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ERIC Number: ED473734
Record Type: Non-Journal
Publication Date: 2001-Nov
Pages: 22
Abstractor: N/A
Reference Count: N/A
It Won't Happen to Me: The Role of Optimistic Bias in African-American Teens' Risky Sexual Practices.
Chapin, John
Discovering why adolescents take sexual risks, despite knowledge of consequences, is a vital first step in combating the problem. Optimistic bias, the misperception that one is less likely than others to experience negative consequences from health behaviors, offers a promising explanation for adolescents' sexual risk-taking. Unfortunately, optimistic bias research has over-emphasized convenient college student samples and neglected adolescents and minority populations targeted with the actual campaigns. Results from a small-scale survey of "at-risk" youth indicate that African American adolescents exhibit optimistic bias, believing they are less likely than peers to become pregnant (or cause a pregnancy). Findings indicate that optimistic bias is linked to sexual risk-taking in youth, sexual intentions, and attitudes toward sexual activity. Although the current study is one of the first to include minority youth and one of the first to confirm a relationship between optimistic bias and risk behaviors, the findings suggest a promising course of action in reducing risky sexual practices among youth and, eventually, teen pregnancies. (Contains 62 references.) (Author)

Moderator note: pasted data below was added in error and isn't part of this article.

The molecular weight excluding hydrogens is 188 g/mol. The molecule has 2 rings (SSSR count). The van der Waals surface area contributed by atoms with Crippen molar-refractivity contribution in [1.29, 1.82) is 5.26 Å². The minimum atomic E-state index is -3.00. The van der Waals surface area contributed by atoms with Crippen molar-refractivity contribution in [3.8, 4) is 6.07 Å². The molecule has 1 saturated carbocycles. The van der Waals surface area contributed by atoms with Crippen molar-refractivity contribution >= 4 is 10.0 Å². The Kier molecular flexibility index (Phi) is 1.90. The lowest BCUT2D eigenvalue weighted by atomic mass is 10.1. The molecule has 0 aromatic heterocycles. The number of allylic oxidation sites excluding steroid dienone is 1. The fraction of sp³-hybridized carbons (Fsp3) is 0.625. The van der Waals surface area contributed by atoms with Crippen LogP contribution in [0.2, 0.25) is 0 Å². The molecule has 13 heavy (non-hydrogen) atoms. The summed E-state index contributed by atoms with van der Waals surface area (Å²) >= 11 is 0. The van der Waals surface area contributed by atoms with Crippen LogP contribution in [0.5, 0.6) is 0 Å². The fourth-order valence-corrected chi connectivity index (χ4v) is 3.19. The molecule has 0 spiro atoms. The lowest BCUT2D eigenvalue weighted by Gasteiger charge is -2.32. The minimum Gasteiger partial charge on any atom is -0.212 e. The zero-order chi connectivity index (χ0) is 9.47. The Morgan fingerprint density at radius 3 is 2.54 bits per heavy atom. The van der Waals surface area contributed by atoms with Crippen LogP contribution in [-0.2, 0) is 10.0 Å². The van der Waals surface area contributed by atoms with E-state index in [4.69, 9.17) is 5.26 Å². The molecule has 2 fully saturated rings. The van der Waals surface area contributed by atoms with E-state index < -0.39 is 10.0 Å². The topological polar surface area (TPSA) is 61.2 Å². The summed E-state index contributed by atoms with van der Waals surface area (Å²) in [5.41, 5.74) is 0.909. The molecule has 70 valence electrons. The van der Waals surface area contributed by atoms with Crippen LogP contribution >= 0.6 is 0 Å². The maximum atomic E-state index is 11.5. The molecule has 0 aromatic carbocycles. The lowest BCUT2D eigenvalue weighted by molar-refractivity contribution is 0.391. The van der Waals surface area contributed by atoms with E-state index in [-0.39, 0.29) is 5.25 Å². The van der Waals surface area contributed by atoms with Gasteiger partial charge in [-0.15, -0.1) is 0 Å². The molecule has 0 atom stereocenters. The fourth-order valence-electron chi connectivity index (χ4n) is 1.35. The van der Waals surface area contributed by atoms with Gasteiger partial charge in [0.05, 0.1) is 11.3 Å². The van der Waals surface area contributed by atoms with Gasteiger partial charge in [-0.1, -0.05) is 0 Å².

Publication Type: Information Analyses; Reports - Research; Speeches/Meeting Papers
Education Level: N/A
Audience: N/A
Language: English
Sponsor: N/A
Authoring Institution: N/A